HRT caused many changes, physical, social and emotional.  One of the more difficult ones I faced was experiencing a greater range of emotions at first. (Of course, there was also a childish glee at having breasts, something I wish would have subsided much sooner than it did.)  Even the way I felt anger changed.  It is not the expression of normally repressed emotions; it’s expressed because I have reasons to be angry.

And I must admit I’ve experienced a greater range of mixed emotions, although they are not necessarily contradictory. Perhaps the most recent example is finding out I have the beginnings of osteoarthritis.  While I’m not pleased about this, I was happy that it wasn’t what I feared. In fact, I felt like celebrating because the news was considerably less bad than I feared. (If German doesn’t have a word for this, it should. It’d probably be a variation of schadenfreude.)  I also have mixed feelings about being referred to a physical therapist. I’m afraid, excited, and filled with a desire to waste as much of Anthem Blue Cross/Blue Shields funds as possible for all the crap that they’ve put me through when not covering my estradiol in the past. There’s also a desire to use as many of Indiana’s resources as possible because of their failure to provide adequate safety nets.  Experiencing an array of emotions over a situation is something I rarely experienced presenting as male. I might have once, but my peers, bullies and other quickly taught me that emotions were bad things to have.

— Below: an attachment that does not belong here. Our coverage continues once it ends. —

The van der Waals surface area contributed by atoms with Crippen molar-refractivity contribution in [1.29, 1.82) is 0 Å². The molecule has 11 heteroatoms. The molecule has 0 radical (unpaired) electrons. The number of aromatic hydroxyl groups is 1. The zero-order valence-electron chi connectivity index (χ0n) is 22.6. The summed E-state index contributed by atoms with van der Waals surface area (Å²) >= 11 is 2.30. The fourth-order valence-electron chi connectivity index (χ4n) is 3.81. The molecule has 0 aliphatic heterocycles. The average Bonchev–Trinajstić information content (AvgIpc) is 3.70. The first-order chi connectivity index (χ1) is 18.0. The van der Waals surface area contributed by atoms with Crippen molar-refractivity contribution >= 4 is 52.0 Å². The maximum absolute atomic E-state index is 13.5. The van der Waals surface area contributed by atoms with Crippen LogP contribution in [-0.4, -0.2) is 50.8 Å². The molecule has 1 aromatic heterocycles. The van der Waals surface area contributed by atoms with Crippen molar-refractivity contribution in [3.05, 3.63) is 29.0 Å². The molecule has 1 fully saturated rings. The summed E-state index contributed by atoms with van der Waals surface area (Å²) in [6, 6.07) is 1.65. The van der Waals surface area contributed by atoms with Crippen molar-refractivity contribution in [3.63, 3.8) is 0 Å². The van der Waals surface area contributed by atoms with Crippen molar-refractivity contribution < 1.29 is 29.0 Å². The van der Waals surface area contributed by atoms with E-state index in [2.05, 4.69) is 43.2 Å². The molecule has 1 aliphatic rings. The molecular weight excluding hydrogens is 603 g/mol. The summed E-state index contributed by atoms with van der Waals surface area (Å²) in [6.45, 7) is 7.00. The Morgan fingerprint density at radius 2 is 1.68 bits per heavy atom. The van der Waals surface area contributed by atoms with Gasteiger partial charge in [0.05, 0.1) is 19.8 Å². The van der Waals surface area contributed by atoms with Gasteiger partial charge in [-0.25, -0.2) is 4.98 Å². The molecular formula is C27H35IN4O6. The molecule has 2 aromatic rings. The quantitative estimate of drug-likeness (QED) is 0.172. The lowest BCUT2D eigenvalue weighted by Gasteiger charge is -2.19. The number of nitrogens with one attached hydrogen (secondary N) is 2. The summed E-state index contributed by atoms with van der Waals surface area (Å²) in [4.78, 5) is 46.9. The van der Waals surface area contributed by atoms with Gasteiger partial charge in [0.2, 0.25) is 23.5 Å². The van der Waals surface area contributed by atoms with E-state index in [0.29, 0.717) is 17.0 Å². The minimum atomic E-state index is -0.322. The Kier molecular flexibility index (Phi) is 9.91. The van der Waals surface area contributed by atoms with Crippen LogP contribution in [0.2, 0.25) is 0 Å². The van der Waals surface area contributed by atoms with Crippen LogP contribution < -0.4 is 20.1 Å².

As I go through the process of learning to be female, an experience I was denied, I find myself questioning whether I should be hiding this. People may state something if I become too emotionally charged, or view me as overly emotional, but they won’t openly ridicule me.  Women may do a lot of things behind the scenes that I do not understand or know about, and this, unfortunately, is also part of the learning process, and because it’s a social skill, I’m not sure I’ll ever learn it fully.  Maybe one day I’ll even be okay with openly crying rather than trying to hide it.  [Spoiler Alert!] At least for the moment, I’m glad no one saw me cry when Tris’s mother gave up her life for her in Divergent.

[Hmm... I wonder if I should post this on my Blogspot blog.]